012picket-fences-349713_1920-2“How long are you going to wait before you demand the best for yourself and in no instance bypass the discriminations of reason? You have been given the principles that you ought to endorse, and you have endorsed them…From now on, then, resolve to live as a grown-up who is making progress, and make whatever you think best a law that you never set aside. And whenever you encounter anything that is difficult or pleasurable, or highly or lowly regarded, remember that the contest is now.”


Don’t blame the media for the outcome of an election. Further, do not blame the media for the eradication of the American middle class.

Blame yourselves.

Let this not infer that the media has not been culpable in participating in the perpetuation of the problem. Still, the fact of the matter is, the media is a byproduct of the people who consume it.

The American middle class was once the foundation of the nation’s economy but somewhere along the way it lost a sense of itself. In a gradual grand illusion, the American middle class began to conflate a middle class income, a house in the burbs, a couple of cars, and a host of gadgets with the American dream. In exchange for the privilege and benefit of being informed and engaged citizens, the middle class accepted a more placated and non-participatory role.

For example, how many times here in Saint George have you heard or read boisterous complaints about the decisions and actions of local government? In the same breath answer how may times have you seen those people at a city council meeting? How many times have you been?

How many battle cries have you heard for the cause of government overreach, only to stand by silently while local prosecutors and elected officials run afoul of the laws of this once great land and do absolutely nothing about it?

It is no wonder we now have a leader in the highest office of this land who openly professes, as if it were not blatantly obvious, that he does not read. Anything.

Because neither did we.

The American middle class no longer exists and whether or not it revives itself is completely dependent upon how willing it is to return to the American ethic and the responsibility of being more involved as a citizen than merely checking a ballot box every two to four years.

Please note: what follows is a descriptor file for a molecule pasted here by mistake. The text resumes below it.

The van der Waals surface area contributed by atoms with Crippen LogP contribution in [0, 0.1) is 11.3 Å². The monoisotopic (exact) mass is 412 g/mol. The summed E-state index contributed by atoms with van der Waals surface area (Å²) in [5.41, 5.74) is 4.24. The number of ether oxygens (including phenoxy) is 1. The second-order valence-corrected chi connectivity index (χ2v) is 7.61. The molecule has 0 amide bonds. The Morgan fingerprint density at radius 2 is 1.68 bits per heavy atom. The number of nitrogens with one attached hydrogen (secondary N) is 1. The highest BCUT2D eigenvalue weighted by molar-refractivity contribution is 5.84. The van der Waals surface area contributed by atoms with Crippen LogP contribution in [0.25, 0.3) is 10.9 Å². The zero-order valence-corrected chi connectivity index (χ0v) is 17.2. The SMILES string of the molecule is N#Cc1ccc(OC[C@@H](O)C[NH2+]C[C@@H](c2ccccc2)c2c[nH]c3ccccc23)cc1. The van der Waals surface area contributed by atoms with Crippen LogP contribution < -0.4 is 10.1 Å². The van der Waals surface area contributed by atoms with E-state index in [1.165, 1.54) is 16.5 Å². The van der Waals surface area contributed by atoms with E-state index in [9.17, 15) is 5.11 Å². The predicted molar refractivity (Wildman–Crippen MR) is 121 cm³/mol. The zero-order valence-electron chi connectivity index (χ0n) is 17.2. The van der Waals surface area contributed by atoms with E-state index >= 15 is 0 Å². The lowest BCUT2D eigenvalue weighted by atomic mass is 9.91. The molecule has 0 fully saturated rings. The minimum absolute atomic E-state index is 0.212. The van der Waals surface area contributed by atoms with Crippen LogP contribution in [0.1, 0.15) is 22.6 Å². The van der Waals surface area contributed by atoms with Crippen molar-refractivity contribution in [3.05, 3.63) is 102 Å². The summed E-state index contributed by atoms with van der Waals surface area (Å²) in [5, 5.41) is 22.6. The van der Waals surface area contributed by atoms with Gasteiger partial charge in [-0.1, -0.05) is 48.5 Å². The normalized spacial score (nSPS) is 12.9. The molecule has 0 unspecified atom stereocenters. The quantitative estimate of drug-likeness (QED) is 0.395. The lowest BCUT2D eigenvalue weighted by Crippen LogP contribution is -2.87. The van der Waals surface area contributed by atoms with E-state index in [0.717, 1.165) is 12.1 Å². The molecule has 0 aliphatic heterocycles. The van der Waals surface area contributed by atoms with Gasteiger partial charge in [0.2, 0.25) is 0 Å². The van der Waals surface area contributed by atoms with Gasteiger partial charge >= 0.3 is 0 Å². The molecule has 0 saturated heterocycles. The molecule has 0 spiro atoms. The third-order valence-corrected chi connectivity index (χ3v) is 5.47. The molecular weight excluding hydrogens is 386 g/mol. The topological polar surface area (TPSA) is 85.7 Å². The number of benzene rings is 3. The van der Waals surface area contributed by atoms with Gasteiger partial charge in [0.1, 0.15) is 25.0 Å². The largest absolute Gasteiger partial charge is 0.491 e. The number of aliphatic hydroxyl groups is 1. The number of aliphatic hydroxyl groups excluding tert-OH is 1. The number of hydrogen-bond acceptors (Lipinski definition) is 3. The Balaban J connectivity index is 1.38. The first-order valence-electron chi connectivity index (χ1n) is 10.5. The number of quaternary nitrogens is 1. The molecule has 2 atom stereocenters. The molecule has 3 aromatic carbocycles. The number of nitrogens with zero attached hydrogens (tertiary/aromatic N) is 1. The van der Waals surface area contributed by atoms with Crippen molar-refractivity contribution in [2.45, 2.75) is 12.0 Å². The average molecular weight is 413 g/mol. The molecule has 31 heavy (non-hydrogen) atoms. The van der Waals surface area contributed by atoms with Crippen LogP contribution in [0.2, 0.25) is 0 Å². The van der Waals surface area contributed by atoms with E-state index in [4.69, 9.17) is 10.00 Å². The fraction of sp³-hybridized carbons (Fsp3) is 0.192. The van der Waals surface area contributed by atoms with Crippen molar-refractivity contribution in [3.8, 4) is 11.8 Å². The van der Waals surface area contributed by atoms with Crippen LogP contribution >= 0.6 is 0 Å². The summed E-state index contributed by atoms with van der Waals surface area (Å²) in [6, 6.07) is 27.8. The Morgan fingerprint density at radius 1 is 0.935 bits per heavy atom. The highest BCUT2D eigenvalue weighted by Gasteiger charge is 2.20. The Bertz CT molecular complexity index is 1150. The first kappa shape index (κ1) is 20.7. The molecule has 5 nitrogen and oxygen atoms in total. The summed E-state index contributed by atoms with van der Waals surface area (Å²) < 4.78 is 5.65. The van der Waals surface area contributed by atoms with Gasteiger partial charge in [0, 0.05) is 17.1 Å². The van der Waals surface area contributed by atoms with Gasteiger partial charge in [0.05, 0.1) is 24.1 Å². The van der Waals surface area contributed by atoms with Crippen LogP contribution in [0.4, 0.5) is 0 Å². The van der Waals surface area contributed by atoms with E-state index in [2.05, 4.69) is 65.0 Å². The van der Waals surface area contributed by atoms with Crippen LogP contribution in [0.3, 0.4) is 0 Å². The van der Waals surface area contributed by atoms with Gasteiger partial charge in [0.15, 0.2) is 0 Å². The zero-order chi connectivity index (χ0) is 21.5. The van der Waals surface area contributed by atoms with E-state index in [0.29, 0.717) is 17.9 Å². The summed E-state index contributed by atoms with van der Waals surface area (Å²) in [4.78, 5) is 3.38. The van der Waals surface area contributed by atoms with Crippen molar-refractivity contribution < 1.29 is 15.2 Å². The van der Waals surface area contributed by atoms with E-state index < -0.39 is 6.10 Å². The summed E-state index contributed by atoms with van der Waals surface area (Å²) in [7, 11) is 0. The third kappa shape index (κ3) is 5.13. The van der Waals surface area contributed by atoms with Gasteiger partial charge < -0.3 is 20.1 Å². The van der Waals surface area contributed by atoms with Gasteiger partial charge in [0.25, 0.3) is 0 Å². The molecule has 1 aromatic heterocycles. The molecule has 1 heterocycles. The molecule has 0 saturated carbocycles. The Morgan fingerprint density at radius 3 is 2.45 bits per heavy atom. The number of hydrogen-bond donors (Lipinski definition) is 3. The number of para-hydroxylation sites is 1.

We are more responsible for the fact that our country is no longer as great as it once aspired to be than perhaps we realize.

In a now famous monologue for the character Will McAvoy on The News Room, Aaron Sorkin wrote (in answer to the question why is America great)

“We sure used to be. We stood up for what was right. We fought for moral reasons, we passed and struck down laws for moral reasons. We waged wars on poverty, not poor people. We sacrificed, we cared about our neighbors, we put our money where our mouths were, and we never beat our chest. We built great big things, made ungodly technological advances, explored the universe, cured diseases, and cultivated the world’s greatest artists and the world’s greatest economy. We reached for the stars, and we acted like men. We aspired to intelligence; we didn’t belittle it; it didn’t make us feel inferior. We didn’t identify ourselves by who we voted for in the last election, and we didn’t scare so easy. And we were able to be all these things and do all these things because we were informed. By great men, men who were revered. The first step in solving any problem is recognizing there is one — America is not the greatest country in the world anymore.”

This eloquent admonition to the state of affairs in our country not withstanding, it needs to be said that it cannot and is not simply the media’s fault. Informed and educated people are not easily duped. So own it.

We have work to do friends.

See you out there.

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Dallas Hyland is a professional technical writer, freelance writer and journalist, award-winning photographer, and documentary filmmaker. As a senior writer and editor-at-large at The Independent, Hyland’s investigative journalism, opinion columns, and photo essays have ranged in topics from local political and environmental issues to drug trafficking in Utah. He has also worked the international front, covering issues such as human trafficking in Colombia. His photography and film work has received recognition as well as a few modest awards and in 2015, he was a finalist for the Mark of Excellence Award from the Society of Professional Journalists. Based in southern Utah, he works tirelessly at his passion for getting after the truth and occasionally telling a good story. On his rare off-days, he can be found with his family and friends exploring the pristine outdoors of Utah and beyond.